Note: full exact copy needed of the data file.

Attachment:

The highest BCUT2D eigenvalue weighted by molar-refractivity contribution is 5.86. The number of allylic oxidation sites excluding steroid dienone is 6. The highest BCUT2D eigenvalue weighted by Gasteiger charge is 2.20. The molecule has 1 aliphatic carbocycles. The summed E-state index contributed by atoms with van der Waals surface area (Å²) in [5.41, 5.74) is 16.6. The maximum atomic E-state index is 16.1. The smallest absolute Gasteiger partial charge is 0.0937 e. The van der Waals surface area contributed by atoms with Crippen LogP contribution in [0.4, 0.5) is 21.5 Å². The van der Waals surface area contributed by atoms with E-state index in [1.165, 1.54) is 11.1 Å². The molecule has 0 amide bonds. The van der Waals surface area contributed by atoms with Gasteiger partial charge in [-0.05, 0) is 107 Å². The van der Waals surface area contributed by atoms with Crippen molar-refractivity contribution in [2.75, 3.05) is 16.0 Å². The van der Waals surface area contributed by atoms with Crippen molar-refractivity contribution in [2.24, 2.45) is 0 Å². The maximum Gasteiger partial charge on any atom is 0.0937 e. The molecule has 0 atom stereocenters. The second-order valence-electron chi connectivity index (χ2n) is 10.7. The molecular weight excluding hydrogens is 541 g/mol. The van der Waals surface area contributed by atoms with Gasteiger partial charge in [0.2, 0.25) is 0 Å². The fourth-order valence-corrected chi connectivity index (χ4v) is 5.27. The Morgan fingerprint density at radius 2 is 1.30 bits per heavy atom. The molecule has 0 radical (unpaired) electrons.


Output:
The highest BCUT2D eigenvalue weighted by molar-refractivity contribution is 5.86. The number of allylic oxidation sites excluding steroid dienone is 6. The highest BCUT2D eigenvalue weighted by Gasteiger charge is 2.20. The molecule has 1 aliphatic carbocycles. The summed E-state index contributed by atoms with van der Waals surface area (Å²) in [5.41, 5.74) is 16.6. The maximum atomic E-state index is 16.1. The smallest absolute Gasteiger partial charge is 0.0937 e. The van der Waals surface area contributed by atoms with Crippen LogP contribution in [0.4, 0.5) is 21.5 Å². The van der Waals surface area contributed by atoms with E-state index in [1.165, 1.54) is 11.1 Å². The molecule has 0 amide bonds. The van der Waals surface area contributed by atoms with Gasteiger partial charge in [-0.05, 0) is 107 Å². The van der Waals surface area contributed by atoms with Crippen molar-refractivity contribution in [2.75, 3.05) is 16.0 Å². The van der Waals surface area contributed by atoms with Crippen molar-refractivity contribution in [2.24, 2.45) is 0 Å². The maximum Gasteiger partial charge on any atom is 0.0937 e. The molecule has 0 atom stereocenters. The second-order valence-electron chi connectivity index (χ2n) is 10.7. The molecular weight excluding hydrogens is 541 g/mol. The van der Waals surface area contributed by atoms with Gasteiger partial charge in [0.2, 0.25) is 0 Å². The fourth-order valence-corrected chi connectivity index (χ4v) is 5.27. The Morgan fingerprint density at radius 2 is 1.30 bits per heavy atom. The molecule has 0 radical (unpaired) electrons.